Much like Spring Creek, the Little Juniata River suffered greatly from its unfettered use as a disposal system by upstream communities. By the mid 1960's municipal and industrial sewage had turned the Little "J" into a mess. Like most limestone streams, however, the river has amazing recuperative powers. Clean water legislation and its implementation caused a rapid rebirth of life in the river, and by the late 1980's, the Little Juniata was home to trout and prolific hatches. Although there was an as yet undetermined pollution event in 1996, by the turn of the millenium there were once more abundant insects and trout. There appears to be enough natural reproduction that the PA Fish Commission has discontinued the stocking of fingerling trout, once thought to be essential to maintaining the fish population.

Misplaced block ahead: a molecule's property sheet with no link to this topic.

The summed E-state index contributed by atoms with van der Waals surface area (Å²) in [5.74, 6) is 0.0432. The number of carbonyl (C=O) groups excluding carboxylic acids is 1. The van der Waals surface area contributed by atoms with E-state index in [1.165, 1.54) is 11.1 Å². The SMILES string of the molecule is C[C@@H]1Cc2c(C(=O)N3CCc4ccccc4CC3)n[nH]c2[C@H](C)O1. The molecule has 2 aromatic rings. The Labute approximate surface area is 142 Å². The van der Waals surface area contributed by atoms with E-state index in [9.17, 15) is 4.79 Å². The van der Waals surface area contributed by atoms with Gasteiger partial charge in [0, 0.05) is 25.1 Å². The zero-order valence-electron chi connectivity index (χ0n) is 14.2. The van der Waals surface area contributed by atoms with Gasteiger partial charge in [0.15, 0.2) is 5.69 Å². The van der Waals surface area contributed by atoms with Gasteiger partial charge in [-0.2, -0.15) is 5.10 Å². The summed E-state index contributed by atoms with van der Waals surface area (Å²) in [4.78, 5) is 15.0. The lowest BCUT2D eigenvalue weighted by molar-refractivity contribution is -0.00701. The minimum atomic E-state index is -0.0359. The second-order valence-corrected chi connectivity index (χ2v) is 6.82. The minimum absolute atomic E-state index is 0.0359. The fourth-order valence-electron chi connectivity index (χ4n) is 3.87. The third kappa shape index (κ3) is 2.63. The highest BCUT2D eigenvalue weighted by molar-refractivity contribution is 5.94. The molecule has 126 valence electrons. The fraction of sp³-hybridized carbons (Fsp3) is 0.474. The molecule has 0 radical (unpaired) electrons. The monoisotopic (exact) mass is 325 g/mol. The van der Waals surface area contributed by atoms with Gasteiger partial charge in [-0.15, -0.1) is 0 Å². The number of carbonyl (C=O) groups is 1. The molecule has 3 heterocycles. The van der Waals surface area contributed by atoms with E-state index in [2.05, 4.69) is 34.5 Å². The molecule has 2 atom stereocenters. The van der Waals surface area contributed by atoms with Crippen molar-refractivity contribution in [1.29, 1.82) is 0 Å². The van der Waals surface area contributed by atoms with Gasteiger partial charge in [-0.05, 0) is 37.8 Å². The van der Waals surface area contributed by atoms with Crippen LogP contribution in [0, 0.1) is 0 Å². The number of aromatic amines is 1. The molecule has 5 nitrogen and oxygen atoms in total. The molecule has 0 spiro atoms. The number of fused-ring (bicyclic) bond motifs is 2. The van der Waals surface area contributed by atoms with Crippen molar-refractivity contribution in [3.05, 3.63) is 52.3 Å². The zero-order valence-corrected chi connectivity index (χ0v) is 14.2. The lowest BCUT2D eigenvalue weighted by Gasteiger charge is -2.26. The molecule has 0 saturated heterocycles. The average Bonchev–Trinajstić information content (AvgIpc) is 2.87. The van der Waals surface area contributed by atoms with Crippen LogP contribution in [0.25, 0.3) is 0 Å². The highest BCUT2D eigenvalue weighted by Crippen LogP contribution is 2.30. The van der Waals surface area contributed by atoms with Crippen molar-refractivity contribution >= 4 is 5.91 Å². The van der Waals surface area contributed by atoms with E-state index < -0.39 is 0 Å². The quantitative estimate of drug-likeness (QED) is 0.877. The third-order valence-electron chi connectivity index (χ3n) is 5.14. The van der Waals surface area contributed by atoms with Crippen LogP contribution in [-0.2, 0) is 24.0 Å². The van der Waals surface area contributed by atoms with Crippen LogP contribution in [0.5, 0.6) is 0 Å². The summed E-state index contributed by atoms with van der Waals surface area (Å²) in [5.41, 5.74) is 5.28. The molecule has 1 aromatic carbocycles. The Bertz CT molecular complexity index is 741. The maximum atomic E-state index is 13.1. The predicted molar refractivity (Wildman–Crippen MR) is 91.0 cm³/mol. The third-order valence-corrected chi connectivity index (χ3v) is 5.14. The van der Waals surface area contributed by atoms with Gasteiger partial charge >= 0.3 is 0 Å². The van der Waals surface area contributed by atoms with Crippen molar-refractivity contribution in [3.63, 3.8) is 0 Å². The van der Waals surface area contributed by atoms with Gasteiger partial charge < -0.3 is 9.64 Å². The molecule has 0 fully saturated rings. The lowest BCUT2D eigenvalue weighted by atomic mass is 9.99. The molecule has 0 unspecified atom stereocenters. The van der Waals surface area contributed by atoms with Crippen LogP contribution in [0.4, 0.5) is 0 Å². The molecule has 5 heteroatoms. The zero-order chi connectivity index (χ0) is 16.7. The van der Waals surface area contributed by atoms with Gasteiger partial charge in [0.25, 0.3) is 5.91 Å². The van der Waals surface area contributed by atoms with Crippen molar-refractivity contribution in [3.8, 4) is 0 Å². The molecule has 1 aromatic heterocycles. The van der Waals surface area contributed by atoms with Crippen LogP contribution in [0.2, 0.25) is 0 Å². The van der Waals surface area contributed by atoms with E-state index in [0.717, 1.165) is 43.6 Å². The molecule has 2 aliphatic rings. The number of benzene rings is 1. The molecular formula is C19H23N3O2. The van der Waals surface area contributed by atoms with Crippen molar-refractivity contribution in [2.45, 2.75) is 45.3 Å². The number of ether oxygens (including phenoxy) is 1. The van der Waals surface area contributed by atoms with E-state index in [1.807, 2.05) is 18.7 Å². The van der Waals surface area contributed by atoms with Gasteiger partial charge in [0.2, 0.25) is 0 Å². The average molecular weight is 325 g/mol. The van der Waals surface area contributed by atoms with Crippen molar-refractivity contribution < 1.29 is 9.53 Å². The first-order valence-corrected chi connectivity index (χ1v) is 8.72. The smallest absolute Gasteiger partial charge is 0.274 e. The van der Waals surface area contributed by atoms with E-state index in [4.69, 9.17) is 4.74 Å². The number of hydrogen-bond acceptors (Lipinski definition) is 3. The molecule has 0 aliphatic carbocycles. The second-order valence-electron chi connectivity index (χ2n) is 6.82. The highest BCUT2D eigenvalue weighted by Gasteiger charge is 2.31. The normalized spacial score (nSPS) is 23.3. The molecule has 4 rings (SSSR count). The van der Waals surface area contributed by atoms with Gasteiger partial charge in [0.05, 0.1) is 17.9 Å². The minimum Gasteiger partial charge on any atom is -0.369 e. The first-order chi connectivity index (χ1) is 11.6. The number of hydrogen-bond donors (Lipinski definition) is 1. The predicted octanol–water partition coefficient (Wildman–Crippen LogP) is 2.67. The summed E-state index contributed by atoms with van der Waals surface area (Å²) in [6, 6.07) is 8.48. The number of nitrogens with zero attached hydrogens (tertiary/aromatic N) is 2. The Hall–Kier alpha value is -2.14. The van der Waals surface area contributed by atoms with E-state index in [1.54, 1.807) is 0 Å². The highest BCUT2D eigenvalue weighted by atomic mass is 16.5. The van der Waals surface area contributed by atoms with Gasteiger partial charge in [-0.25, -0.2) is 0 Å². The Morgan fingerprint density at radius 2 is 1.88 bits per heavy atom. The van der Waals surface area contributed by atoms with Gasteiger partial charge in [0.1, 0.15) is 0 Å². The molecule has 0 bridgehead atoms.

There are many access points the length of the Little "J", but most anglers seem to prefer the water upstream of Spruce Creek or downstream near Barree. The Little Juniata is a river, and, because of its size and volume, proper attention to wading is essential, even during low flow periods. Major hatches to be encountered include Grannom caddis, tan caddis, March Browns, Sulphurs, Blue-winged Olives and Tricos.
Spruce Creek must be a footnote in this discussion. The bulk of Spruce Creek is club water, with acces by invitation only, or a private water maintained for fee fishing. A short but beloved, half mile stretch of this water owned by Penn State University is open to public fishing. It contains some of the prettiest wild brown in the state and is located near Coleraine State Park on PA Rte 45. This tiny but productive stretch is fittingly named after George Harvey, the dean of American flyfishing.
Map ©2012. Used with permission. "Trout Streams of Pennsylvania" by Dwight Landis